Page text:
The Obama administration on Friday appeared to rule out giving unions a special deal to offer their workers extra ObamaCare subsidies, but left the door open to other changes after a private White House meeting with labor leaders who are concerned over the law.
Earlier in the day, AFL-CIO President Richard Trumka had urged the White House to act within a week to address labor unions’ concerns over ObamaCare.
The sit-down with President Obama and Vice President Joe Biden came amid concerns from Republicans that Obama might be preparing to offer the unions a special deal to assuage their concerns.
But on Friday night, the White House said the Treasury Department had issued a letter "making clear that it does not see a legal way for individuals in multi-employer group health plans to receive individual market tax credits as well as the favorable tax treatment associated with employer-provided health insurance at the same time."
However, the White House did not specify exactly what it might do instead, if anything. It said only it would work with various plans to create "new, high-quality, affordable options" for everyone.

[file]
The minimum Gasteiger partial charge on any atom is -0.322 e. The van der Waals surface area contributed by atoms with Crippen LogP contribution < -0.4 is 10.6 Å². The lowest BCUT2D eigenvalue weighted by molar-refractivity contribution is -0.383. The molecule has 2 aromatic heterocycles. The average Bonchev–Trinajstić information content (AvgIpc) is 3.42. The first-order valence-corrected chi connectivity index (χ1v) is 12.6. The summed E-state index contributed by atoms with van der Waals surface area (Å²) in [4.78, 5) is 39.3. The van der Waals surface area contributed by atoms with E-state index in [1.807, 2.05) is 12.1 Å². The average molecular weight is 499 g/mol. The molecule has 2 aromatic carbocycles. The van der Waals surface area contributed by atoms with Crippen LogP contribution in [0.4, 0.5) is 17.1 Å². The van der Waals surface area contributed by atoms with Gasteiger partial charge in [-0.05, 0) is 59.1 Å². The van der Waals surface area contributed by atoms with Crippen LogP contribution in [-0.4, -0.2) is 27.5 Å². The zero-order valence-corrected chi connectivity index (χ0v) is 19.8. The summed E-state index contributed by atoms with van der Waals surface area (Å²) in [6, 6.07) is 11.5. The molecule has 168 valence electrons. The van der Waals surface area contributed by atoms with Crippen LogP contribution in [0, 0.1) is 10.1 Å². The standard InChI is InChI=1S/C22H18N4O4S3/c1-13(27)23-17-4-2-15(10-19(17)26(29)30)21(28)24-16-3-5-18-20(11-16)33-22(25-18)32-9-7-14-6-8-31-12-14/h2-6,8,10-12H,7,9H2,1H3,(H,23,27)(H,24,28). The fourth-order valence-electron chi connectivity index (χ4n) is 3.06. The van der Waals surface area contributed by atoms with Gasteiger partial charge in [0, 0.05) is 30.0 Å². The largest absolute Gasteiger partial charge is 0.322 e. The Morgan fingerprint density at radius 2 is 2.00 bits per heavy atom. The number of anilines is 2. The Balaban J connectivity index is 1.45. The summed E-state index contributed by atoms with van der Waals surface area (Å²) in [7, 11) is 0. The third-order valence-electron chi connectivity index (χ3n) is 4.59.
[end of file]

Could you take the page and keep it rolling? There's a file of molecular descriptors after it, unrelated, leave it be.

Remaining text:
Later, spokesmen for ranking House member Orrin Hatch of Utah and Ways and Means Chairman Dave Camp of Michigan issued a joint statement saying,“There has been far too much special treatment for politically-favored friends of ObamaCare. But when it comes to employers and taxpayers picking up the health care tab for labor unions – it appears that is a price that is simply too high.
"Perhaps even this Administration recognizes that there are limits to them stretching the law to reward their friends.”
The AFL-CIO just passed a resolution blasting ObamaCare as “highly disruptive,” and the administration has been trying to convince the unions to lower the volume on their complaints about the law’s implementation.
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